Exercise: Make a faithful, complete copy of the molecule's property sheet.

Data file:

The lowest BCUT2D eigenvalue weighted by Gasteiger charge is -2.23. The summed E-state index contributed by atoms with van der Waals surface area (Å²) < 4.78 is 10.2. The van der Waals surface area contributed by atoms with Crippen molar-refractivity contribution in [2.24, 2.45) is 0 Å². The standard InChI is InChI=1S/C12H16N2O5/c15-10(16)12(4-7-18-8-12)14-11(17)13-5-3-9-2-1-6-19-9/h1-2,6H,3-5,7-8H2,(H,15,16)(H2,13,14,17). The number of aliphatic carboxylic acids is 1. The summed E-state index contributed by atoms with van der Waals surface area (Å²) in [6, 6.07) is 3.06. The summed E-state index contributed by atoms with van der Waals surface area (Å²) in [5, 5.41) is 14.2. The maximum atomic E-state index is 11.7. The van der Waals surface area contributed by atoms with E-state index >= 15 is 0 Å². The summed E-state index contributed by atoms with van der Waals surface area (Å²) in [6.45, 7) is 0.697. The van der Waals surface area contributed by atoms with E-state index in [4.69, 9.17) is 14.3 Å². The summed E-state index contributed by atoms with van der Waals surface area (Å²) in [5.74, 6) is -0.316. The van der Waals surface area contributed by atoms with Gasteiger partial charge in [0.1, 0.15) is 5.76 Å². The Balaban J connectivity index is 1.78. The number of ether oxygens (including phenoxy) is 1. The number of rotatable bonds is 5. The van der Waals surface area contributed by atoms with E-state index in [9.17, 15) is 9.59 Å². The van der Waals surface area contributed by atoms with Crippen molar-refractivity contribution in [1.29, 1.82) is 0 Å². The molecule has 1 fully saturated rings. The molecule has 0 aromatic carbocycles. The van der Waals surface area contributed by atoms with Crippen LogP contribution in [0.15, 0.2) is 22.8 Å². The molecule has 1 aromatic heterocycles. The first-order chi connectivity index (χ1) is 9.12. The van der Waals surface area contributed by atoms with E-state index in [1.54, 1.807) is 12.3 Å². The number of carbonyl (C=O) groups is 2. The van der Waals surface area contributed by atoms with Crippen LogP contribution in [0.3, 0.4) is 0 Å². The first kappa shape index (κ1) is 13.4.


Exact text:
The lowest BCUT2D eigenvalue weighted by Gasteiger charge is -2.23. The summed E-state index contributed by atoms with van der Waals surface area (Å²) < 4.78 is 10.2. The van der Waals surface area contributed by atoms with Crippen molar-refractivity contribution in [2.24, 2.45) is 0 Å². The standard InChI is InChI=1S/C12H16N2O5/c15-10(16)12(4-7-18-8-12)14-11(17)13-5-3-9-2-1-6-19-9/h1-2,6H,3-5,7-8H2,(H,15,16)(H2,13,14,17). The number of aliphatic carboxylic acids is 1. The summed E-state index contributed by atoms with van der Waals surface area (Å²) in [6, 6.07) is 3.06. The summed E-state index contributed by atoms with van der Waals surface area (Å²) in [5, 5.41) is 14.2. The maximum atomic E-state index is 11.7. The van der Waals surface area contributed by atoms with E-state index >= 15 is 0 Å². The summed E-state index contributed by atoms with van der Waals surface area (Å²) in [6.45, 7) is 0.697. The van der Waals surface area contributed by atoms with E-state index in [4.69, 9.17) is 14.3 Å². The summed E-state index contributed by atoms with van der Waals surface area (Å²) in [5.74, 6) is -0.316. The van der Waals surface area contributed by atoms with Gasteiger partial charge in [0.1, 0.15) is 5.76 Å². The Balaban J connectivity index is 1.78. The number of ether oxygens (including phenoxy) is 1. The number of rotatable bonds is 5. The van der Waals surface area contributed by atoms with E-state index in [9.17, 15) is 9.59 Å². The van der Waals surface area contributed by atoms with Crippen molar-refractivity contribution in [1.29, 1.82) is 0 Å². The molecule has 1 fully saturated rings. The molecule has 0 aromatic carbocycles. The van der Waals surface area contributed by atoms with Crippen LogP contribution in [0.15, 0.2) is 22.8 Å². The molecule has 1 aromatic heterocycles. The first-order chi connectivity index (χ1) is 9.12. The van der Waals surface area contributed by atoms with E-state index in [1.54, 1.807) is 12.3 Å². The number of carbonyl (C=O) groups is 2. The van der Waals surface area contributed by atoms with Crippen LogP contribution in [0.3, 0.4) is 0 Å². The first kappa shape index (κ1) is 13.4.